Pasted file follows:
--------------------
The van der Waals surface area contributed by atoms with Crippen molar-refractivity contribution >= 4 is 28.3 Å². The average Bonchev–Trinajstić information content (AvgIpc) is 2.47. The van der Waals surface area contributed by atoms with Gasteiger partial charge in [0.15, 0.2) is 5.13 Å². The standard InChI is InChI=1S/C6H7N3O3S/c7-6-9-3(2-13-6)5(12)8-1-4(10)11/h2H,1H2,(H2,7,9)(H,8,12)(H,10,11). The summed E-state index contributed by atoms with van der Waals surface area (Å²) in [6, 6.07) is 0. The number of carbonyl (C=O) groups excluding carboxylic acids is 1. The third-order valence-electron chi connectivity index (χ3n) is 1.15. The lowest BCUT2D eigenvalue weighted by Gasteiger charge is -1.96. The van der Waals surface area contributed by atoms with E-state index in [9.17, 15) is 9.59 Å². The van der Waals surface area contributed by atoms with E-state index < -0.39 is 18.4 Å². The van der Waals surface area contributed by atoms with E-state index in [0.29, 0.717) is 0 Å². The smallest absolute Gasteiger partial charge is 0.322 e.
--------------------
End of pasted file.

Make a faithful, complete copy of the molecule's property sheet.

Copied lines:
The van der Waals surface area contributed by atoms with Crippen molar-refractivity contribution >= 4 is 28.3 Å². The average Bonchev–Trinajstić information content (AvgIpc) is 2.47. The van der Waals surface area contributed by atoms with Gasteiger partial charge in [0.15, 0.2) is 5.13 Å². The standard InChI is InChI=1S/C6H7N3O3S/c7-6-9-3(2-13-6)5(12)8-1-4(10)11/h2H,1H2,(H2,7,9)(H,8,12)(H,10,11). The summed E-state index contributed by atoms with van der Waals surface area (Å²) in [6, 6.07) is 0. The number of carbonyl (C=O) groups excluding carboxylic acids is 1. The third-order valence-electron chi connectivity index (χ3n) is 1.15. The lowest BCUT2D eigenvalue weighted by Gasteiger charge is -1.96. The van der Waals surface area contributed by atoms with E-state index in [9.17, 15) is 9.59 Å². The van der Waals surface area contributed by atoms with E-state index < -0.39 is 18.4 Å². The van der Waals surface area contributed by atoms with E-state index in [0.29, 0.717) is 0 Å². The smallest absolute Gasteiger partial charge is 0.322 e.